Evolving notes, images and sounds by Luis Apiolaza

Category: recycling

Influences: Cronopios and Famas

Books have accompanied me for all my life, or at least for as long as I can remember. However, my reading habits have changed many times, from reading simple books, to reading very complex books, to reading anything, to reading if I squeeze a few minutes here and there, to… you get the idea. ‘Habits’ is a funny word, an oxymoron, to refer to constant change.

Today I was thinking of influential books. No ‘good’ books or books that have received many awards or that have guided generations or catalyzed social change. I mean only books that have been important for me at a given point in time. If I had read them before or after that time they may have passed unnoticed. But I read them then, at the right time… for me.

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This time is Calvino

This happens relatively frequently: I am talking with someone else that doesn’t know me well and, at some point of the conversation I have mentioned that I am a forester. Then we move into books and I mention someone like Borges or Calvino and they look at me with this puzzled face as in ‘I didn’t know that foresters could read’. I know, it happens to other professions as well; just for the record not all of us are semi-literate apes, working with a chainsaw.

I was sorting out my bookshelves at work when I found a copy of The literature machine, a collection of essays by Italo Calvino. It had my name and signature, together with 2002, Melbourne, Australia. (Digression: besides my name and signature I always put the city where I bought a book). I had vague memories of walking around in Melbourne’s CBD and finding an underground bookshop. At the time I was not looking for anything in particular, just browsing titles.

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Back to Python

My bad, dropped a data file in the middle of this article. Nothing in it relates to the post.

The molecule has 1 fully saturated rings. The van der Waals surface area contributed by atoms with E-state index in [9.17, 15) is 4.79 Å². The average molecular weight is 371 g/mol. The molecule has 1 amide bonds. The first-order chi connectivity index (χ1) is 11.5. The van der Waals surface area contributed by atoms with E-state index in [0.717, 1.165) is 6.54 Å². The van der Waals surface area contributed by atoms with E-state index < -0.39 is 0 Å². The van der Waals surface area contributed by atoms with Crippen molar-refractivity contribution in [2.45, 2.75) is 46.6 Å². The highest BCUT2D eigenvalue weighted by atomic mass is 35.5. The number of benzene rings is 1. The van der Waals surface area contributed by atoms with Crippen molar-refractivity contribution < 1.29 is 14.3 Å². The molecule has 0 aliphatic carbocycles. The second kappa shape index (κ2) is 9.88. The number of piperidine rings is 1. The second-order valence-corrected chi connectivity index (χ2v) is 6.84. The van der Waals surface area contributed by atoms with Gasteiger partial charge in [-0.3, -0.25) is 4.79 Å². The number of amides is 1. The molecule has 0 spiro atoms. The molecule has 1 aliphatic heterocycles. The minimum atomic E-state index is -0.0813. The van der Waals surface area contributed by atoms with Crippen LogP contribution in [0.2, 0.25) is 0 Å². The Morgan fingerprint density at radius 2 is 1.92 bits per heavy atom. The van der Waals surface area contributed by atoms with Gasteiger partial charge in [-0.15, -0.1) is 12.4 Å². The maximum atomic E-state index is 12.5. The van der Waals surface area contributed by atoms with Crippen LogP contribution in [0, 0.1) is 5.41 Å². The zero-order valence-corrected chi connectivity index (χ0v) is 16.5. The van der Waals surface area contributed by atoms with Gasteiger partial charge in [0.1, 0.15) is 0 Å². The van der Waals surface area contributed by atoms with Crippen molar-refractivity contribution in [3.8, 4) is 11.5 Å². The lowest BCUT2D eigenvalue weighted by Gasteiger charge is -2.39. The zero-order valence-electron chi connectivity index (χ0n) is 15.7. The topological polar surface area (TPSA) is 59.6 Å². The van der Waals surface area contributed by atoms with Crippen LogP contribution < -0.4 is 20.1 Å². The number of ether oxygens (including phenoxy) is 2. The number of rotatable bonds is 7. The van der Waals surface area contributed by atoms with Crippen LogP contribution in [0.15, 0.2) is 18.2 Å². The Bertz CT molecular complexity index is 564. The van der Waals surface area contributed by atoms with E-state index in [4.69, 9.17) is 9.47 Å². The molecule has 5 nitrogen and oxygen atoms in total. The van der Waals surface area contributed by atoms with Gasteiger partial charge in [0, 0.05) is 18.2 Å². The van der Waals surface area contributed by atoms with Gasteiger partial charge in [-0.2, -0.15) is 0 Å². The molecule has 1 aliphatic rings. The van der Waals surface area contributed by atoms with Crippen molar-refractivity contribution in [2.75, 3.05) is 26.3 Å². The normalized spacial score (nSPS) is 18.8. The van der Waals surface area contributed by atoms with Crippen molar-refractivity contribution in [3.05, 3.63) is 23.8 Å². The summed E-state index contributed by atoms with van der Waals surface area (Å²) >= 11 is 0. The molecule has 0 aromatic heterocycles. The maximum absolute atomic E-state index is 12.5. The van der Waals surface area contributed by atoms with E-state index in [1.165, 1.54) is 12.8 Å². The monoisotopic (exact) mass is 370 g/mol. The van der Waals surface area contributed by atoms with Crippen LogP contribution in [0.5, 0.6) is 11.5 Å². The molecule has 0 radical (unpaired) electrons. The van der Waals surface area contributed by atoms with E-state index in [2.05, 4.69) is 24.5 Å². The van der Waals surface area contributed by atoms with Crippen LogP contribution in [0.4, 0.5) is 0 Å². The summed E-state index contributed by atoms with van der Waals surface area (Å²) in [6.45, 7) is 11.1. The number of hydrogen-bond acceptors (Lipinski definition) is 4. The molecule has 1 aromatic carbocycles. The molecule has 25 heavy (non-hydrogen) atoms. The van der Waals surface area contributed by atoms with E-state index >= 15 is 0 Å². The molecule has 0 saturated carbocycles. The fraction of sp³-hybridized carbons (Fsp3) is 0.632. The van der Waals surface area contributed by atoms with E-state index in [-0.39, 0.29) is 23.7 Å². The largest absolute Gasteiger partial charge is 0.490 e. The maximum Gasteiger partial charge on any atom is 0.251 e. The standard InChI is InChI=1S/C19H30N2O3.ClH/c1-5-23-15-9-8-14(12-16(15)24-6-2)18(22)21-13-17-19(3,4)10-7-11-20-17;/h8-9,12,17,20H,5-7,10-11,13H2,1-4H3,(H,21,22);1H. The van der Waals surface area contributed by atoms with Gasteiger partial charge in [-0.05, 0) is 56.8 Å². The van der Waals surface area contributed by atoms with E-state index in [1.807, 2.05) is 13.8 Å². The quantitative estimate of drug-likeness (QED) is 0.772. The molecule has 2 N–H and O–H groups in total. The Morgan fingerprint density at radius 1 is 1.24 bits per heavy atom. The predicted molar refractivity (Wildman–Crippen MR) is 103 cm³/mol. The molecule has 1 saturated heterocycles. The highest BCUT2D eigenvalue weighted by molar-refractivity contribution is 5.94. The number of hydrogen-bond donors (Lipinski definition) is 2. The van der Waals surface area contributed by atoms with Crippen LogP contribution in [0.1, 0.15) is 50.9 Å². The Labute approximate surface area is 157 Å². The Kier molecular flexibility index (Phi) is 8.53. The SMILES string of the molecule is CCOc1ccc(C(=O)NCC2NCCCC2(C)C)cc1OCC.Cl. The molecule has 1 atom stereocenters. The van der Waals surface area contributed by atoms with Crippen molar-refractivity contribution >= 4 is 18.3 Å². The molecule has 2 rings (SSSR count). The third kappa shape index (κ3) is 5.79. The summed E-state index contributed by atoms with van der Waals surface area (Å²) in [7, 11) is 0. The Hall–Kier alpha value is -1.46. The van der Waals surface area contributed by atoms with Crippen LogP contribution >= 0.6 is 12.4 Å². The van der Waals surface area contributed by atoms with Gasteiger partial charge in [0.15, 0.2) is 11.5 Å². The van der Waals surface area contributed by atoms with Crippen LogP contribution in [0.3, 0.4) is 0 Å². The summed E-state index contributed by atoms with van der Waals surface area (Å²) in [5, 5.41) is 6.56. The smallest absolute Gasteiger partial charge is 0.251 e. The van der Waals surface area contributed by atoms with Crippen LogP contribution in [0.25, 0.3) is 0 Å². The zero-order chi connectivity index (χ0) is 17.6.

I started using Python way back at the end of 1996 or early 1997. I was working in my PhD, for which the first project involved writing some simulations in FORTRAN. Originally I was using FORTRAN90, but then I needed to move my project to a server that had only FORTRAN77, so I was stuck with something that looked—at least to me—really ugly. While I was looking for alternatives (I used Mathematica, Matlab, SAS, Python and ASReml in my PhD), I stumbled on an article by Konrad Hinsen discussing using Python to glue FORTRAN programs. Intrigued, I downloaded Python and ordered a copy of Mark Lutz’s Programming Python (the October 1996 first edition). After reading the book for a while I was hooked on the language.

I used Python in and out for small projects, and later dropped almost all programming (that was not stats) around 2001. I have missed that quite a bit until yesterday when working with a list of words that Orlando is using. We had typed around 450 words in Spanish (and he uses around the same number in English) and I wanted to check if we had repeated words. I downloaded Python, wrote a few lines and presto! We did have around 20 repeated words and it was so nice to be able to write something in Python.

After that I did check a few web pages and I realised that the language has evolved quite nicely (although I rarely use the object oriented stuff) and there are at least two books that I will be browsing soon:

Both books are available as free downloads in a variety of formats, as well as in real old-fashioned paper. I will certainly buy the nicest one in a paper copy.

I forgot to mention that one of the great things about Python was the existence of an excellent set of libraries for matrix operations (at the time was Numpy) that has grown in to a great set of resources for scientific computing called SciPy.

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